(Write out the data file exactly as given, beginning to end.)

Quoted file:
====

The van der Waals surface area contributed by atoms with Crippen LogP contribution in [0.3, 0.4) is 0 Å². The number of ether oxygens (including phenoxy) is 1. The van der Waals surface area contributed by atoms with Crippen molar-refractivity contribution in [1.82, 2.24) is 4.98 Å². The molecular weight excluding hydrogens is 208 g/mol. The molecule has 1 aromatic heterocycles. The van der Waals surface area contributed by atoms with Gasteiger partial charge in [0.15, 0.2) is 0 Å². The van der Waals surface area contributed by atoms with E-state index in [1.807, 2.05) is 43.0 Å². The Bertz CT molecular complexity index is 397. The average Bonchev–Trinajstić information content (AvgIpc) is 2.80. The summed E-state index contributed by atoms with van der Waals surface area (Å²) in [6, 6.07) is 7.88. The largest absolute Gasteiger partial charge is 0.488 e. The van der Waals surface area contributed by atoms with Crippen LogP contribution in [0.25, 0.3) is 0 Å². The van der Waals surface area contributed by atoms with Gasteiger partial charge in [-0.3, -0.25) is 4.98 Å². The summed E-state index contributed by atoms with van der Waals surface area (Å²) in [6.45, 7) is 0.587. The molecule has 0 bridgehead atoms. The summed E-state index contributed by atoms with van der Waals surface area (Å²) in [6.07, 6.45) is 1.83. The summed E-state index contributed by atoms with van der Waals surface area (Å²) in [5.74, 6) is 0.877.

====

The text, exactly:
The van der Waals surface area contributed by atoms with Crippen LogP contribution in [0.3, 0.4) is 0 Å². The number of ether oxygens (including phenoxy) is 1. The van der Waals surface area contributed by atoms with Crippen molar-refractivity contribution in [1.82, 2.24) is 4.98 Å². The molecular weight excluding hydrogens is 208 g/mol. The molecule has 1 aromatic heterocycles. The van der Waals surface area contributed by atoms with Gasteiger partial charge in [0.15, 0.2) is 0 Å². The van der Waals surface area contributed by atoms with E-state index in [1.807, 2.05) is 43.0 Å². The Bertz CT molecular complexity index is 397. The average Bonchev–Trinajstić information content (AvgIpc) is 2.80. The summed E-state index contributed by atoms with van der Waals surface area (Å²) in [6, 6.07) is 7.88. The largest absolute Gasteiger partial charge is 0.488 e. The van der Waals surface area contributed by atoms with Crippen LogP contribution in [0.25, 0.3) is 0 Å². The van der Waals surface area contributed by atoms with Gasteiger partial charge in [-0.3, -0.25) is 4.98 Å². The summed E-state index contributed by atoms with van der Waals surface area (Å²) in [6.45, 7) is 0.587. The molecule has 0 bridgehead atoms. The summed E-state index contributed by atoms with van der Waals surface area (Å²) in [6.07, 6.45) is 1.83. The summed E-state index contributed by atoms with van der Waals surface area (Å²) in [5.74, 6) is 0.877.